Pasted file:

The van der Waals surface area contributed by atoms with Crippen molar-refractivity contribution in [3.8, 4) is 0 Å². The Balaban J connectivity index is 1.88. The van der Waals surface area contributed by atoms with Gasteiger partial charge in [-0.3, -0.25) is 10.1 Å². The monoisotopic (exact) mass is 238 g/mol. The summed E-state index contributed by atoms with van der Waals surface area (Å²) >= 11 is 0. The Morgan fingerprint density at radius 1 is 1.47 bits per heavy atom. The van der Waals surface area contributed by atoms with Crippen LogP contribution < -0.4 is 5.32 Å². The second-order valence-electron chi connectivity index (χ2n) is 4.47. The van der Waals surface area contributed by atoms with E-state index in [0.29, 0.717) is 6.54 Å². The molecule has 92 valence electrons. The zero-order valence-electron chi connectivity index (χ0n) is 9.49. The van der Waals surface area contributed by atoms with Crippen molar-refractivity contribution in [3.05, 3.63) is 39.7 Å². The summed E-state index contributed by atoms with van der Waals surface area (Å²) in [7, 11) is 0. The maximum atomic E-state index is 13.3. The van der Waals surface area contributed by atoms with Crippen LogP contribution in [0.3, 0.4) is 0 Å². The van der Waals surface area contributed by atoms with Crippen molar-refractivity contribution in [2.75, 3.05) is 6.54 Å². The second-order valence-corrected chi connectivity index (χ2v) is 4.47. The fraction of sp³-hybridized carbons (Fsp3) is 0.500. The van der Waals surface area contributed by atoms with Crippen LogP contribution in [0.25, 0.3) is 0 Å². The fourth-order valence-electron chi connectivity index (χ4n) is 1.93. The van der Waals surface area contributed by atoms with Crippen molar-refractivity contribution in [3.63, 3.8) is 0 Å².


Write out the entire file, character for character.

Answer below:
The van der Waals surface area contributed by atoms with Crippen molar-refractivity contribution in [3.8, 4) is 0 Å². The Balaban J connectivity index is 1.88. The van der Waals surface area contributed by atoms with Gasteiger partial charge in [-0.3, -0.25) is 10.1 Å². The monoisotopic (exact) mass is 238 g/mol. The summed E-state index contributed by atoms with van der Waals surface area (Å²) >= 11 is 0. The Morgan fingerprint density at radius 1 is 1.47 bits per heavy atom. The van der Waals surface area contributed by atoms with Crippen LogP contribution < -0.4 is 5.32 Å². The second-order valence-electron chi connectivity index (χ2n) is 4.47. The van der Waals surface area contributed by atoms with E-state index in [0.29, 0.717) is 6.54 Å². The molecule has 92 valence electrons. The zero-order valence-electron chi connectivity index (χ0n) is 9.49. The van der Waals surface area contributed by atoms with Crippen molar-refractivity contribution in [3.05, 3.63) is 39.7 Å². The summed E-state index contributed by atoms with van der Waals surface area (Å²) in [7, 11) is 0. The maximum atomic E-state index is 13.3. The van der Waals surface area contributed by atoms with Crippen LogP contribution in [0.3, 0.4) is 0 Å². The van der Waals surface area contributed by atoms with Crippen molar-refractivity contribution in [2.75, 3.05) is 6.54 Å². The second-order valence-corrected chi connectivity index (χ2v) is 4.47. The fraction of sp³-hybridized carbons (Fsp3) is 0.500. The van der Waals surface area contributed by atoms with Crippen LogP contribution in [0.25, 0.3) is 0 Å². The fourth-order valence-electron chi connectivity index (χ4n) is 1.93. The van der Waals surface area contributed by atoms with Crippen molar-refractivity contribution in [3.63, 3.8) is 0 Å².